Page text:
In America, Bradley was a solid background as a coach. He set up the walls, and let his team play within them. Never a star himself, Bradley’s stoicism and impenetrability became his defining attributes. What is he thinking? How does he really feel?
While comfortable in his own skin, you could never really tell if Bradley liked it very much. Now, he had to be brave. He and his wife Lindsay, living in the center of the revolution, had to come out of their skin.
Bradley was so far from home, he had to make a new home.
On the field, Bradley had to play World Cup qualifiers in empty stadiums, and cross the language barrier to communicate with his players.
He ran training camps in-between international breaks – to keep his team sharp, or just to keep them playing soccer.
Bradley connected with his players – especially the aging magician Aboutrika, who put his reputation and past glories aside and said, whatever you need to do, coach, I want to get to the World Cup. They all bonded over the pain of Port Said, and raw emotional experience they all went through as the fabric of their country was ripped to shreds.
It was the only light on that dark road. The World Cup. After all, it was the only football in Egypt. A pipedream served on pipeline.
And then, Egypt couldn’t lose.
The Pharaohs gunned through their African qualifying group. They won 2-0. 3-2. 2-1. 4-2. 1-0. 4-2 again. They won their group with a game to spare.
The Egyptians have always had plenty of talent. They are Africa’s most successful team in the Nations Cup. But like neighbors Algeria, Egypt have been plagued with attitude problems and outsize personalities failing to live up to expectations.
Even during the good times, trouble has reigned: During the 2008 Cup of Nations win, for instance, the coach and star player Mido had a furious row after the forward was substituted in the semifinal.
Bradley was the perfect coach to put things together. Team first has always been Bradley’s method, and so when star goalkeeper El Hadary tried to upstage Bradley by retiring from the national team at halftime of a game he had been dropped for, thinking Bradley would have to recall him, the coach let him go without a word.
The Egyptian players liked Bradley’s honesty and accountability. And it turns out that Jersey humor translates continents too.
Aboutrika’s revival was huge. A man Bradley has called his “blood brother”, the midfielder was crucial in qualifying on the field, but off the field his mind (he has a degree in philosophy) was huge as well.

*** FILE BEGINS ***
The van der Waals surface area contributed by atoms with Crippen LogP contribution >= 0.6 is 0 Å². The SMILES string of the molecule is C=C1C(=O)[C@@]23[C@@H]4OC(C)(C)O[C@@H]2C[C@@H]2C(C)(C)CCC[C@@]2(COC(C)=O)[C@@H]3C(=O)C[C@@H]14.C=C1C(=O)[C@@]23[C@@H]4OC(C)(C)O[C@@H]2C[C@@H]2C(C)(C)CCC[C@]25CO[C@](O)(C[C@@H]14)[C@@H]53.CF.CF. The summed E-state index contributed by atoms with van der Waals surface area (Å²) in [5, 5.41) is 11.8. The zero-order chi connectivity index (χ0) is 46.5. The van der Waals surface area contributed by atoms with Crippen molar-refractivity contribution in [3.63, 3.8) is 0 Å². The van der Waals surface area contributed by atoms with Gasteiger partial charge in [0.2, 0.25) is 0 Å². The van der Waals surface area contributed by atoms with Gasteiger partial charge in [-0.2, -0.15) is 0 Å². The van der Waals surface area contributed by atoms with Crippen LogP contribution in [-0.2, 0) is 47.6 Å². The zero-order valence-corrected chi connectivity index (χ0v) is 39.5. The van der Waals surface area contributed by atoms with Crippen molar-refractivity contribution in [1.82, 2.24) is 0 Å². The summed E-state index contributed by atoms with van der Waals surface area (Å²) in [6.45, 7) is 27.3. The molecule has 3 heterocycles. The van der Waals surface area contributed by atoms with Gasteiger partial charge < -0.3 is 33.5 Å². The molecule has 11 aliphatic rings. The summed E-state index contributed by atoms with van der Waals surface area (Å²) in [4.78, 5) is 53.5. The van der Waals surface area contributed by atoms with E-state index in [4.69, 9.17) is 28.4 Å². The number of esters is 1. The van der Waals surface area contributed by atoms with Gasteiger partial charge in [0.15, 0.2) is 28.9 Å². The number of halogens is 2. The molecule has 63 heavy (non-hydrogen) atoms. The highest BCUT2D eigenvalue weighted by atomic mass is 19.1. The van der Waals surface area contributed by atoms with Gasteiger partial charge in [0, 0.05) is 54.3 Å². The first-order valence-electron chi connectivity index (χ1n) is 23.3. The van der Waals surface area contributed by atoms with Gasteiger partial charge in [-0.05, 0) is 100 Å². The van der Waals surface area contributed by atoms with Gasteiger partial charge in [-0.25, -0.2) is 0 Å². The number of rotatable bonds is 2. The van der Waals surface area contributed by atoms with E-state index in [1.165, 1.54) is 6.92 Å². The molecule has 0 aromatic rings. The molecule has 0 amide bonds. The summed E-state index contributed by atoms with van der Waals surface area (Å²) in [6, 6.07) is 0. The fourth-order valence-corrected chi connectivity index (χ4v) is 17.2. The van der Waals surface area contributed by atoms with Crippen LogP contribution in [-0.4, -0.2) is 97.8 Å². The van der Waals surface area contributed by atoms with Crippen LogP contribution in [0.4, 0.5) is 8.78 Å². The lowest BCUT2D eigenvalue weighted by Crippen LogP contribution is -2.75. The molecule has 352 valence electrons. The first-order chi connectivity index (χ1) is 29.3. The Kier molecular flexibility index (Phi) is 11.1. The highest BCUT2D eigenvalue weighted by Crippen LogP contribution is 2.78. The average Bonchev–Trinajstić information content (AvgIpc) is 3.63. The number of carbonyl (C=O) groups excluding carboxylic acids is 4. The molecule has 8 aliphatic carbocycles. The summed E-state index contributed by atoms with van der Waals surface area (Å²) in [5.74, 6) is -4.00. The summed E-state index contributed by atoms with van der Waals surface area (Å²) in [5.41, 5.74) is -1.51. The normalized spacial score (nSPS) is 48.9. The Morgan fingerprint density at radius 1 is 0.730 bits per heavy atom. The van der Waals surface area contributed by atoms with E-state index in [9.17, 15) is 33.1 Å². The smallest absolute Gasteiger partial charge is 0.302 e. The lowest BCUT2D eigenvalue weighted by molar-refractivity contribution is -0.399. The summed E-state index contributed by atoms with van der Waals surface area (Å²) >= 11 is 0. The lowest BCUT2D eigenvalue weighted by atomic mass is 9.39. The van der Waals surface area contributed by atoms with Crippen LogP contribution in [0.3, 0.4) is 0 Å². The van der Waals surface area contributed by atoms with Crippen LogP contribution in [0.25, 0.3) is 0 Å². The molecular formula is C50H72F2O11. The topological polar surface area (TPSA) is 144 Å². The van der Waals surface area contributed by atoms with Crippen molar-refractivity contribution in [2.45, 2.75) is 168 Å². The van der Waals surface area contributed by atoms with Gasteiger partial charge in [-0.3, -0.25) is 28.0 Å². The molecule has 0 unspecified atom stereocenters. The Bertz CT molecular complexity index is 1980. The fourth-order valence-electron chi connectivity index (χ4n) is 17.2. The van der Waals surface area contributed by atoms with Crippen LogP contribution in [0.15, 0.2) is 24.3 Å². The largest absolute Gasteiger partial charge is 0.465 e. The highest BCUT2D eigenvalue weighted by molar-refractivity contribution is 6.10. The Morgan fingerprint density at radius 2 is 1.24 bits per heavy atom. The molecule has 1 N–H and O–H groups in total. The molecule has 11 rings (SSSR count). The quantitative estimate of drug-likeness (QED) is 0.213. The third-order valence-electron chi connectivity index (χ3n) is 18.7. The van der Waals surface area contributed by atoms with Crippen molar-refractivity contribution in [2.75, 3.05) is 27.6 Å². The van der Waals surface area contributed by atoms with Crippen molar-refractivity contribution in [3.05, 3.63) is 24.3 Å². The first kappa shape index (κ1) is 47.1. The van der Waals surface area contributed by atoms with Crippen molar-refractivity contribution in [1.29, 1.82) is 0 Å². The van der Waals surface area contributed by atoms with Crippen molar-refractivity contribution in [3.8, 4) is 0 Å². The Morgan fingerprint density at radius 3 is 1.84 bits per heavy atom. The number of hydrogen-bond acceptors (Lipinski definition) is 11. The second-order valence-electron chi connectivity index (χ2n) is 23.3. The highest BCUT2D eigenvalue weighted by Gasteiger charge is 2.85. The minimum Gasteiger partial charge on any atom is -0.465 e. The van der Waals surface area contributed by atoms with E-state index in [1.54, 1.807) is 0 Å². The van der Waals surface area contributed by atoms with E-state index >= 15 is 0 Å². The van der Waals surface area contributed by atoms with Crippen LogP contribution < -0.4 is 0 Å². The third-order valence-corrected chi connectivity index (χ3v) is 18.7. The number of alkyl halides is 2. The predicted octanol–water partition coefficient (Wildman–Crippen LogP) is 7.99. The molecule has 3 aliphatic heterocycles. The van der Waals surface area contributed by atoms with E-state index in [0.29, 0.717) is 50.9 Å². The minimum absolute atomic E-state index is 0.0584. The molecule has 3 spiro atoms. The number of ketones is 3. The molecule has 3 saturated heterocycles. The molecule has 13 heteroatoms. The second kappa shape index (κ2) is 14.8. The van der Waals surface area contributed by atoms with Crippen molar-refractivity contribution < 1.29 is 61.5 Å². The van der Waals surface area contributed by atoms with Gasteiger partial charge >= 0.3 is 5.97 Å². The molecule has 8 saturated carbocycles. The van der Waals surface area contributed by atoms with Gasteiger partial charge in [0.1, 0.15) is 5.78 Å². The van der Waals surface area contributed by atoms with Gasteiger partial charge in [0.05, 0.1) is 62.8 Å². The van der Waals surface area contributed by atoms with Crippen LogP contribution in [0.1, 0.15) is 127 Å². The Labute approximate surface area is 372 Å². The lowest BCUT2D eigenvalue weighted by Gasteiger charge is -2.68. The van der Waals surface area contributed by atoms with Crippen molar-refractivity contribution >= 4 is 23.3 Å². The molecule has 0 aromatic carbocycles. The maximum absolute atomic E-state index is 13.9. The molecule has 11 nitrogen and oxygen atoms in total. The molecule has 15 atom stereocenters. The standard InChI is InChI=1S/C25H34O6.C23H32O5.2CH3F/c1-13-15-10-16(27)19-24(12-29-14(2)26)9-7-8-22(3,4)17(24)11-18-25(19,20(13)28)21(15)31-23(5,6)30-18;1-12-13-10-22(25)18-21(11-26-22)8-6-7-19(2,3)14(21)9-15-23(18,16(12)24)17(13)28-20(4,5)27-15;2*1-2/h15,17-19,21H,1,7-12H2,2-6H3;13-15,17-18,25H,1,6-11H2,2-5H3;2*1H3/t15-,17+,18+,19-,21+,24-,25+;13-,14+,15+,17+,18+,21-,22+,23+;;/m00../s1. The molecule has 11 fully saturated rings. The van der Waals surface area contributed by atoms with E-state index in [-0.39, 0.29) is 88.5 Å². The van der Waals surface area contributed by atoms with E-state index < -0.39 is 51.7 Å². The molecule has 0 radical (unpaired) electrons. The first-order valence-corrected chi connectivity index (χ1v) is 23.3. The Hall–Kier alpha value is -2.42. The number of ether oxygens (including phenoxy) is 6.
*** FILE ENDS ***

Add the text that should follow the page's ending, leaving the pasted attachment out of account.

As the wins and belief started piling up, Bradley was accosted with chants of “World Cup! World Cup!” wherever he went in public.
And Bradley was in public a lot, with his wife. They went to the public market, and public restaurants and connected with the people who he found gave incredible hospitality. He gave them hope.
Bradley visited hospitals and talked to schoolchildren. He appeared on television and spoke up for what he believed was right.
The good vibes outweighed the bad.
The Egyptian FA’s offices were burned down by Al Ahly fans after seven of the nine police officers on duty at Port Said were acquitted of any crime. In August, the new President Mohamed Morsi was ousted from office as well.
Bombs went off in the streets Bradley walked on. He just kept on walking – even when the American government ordered all US citizens in Egypt to evacuate.
He smiled a lot, Bradley did. And on a rare, rare visit to the States in the summer, he talked of the resiliency of the Egyptian people.
He talked of the dream of the World Cup, and of the wonder of soccer – that one universal religion that we all partake in. The dream united Egypt.
Bradley could not possibly be in the shadows. After that evacuation, there were virtually no Americans in Egypt. And with a pale, chiseled bald head, there was no mistaking Bradley wherever he went.
Bradley was a face of hope in Egypt. He was a rock-star. He was the man people turned to for a lift, the man that elicited squeals from other grown men in the streets.
To think a man who was always considered one of the most professional in the business grew up in Egypt seems ludicrous.
But what Bob Bradley did in becoming an American Pharaoh was of course so much more than he could have done with the US national team. He hit that sweet-spot where sports transcends itself, and stops being about sports.
Bradley. Bob Bradley. The stoic man, the man of few words.
He is the polar opposite of the man the United States hired to replace him, Jurgen Klinsmann, who an infectious personality comes easily too.
Bradley has always been most comfortable working from behind the scenes. But in Egypt, the situation demanded much more than that. It demanded Bradley come out from behind the curtain. Sure enough, Bradley met the challenge.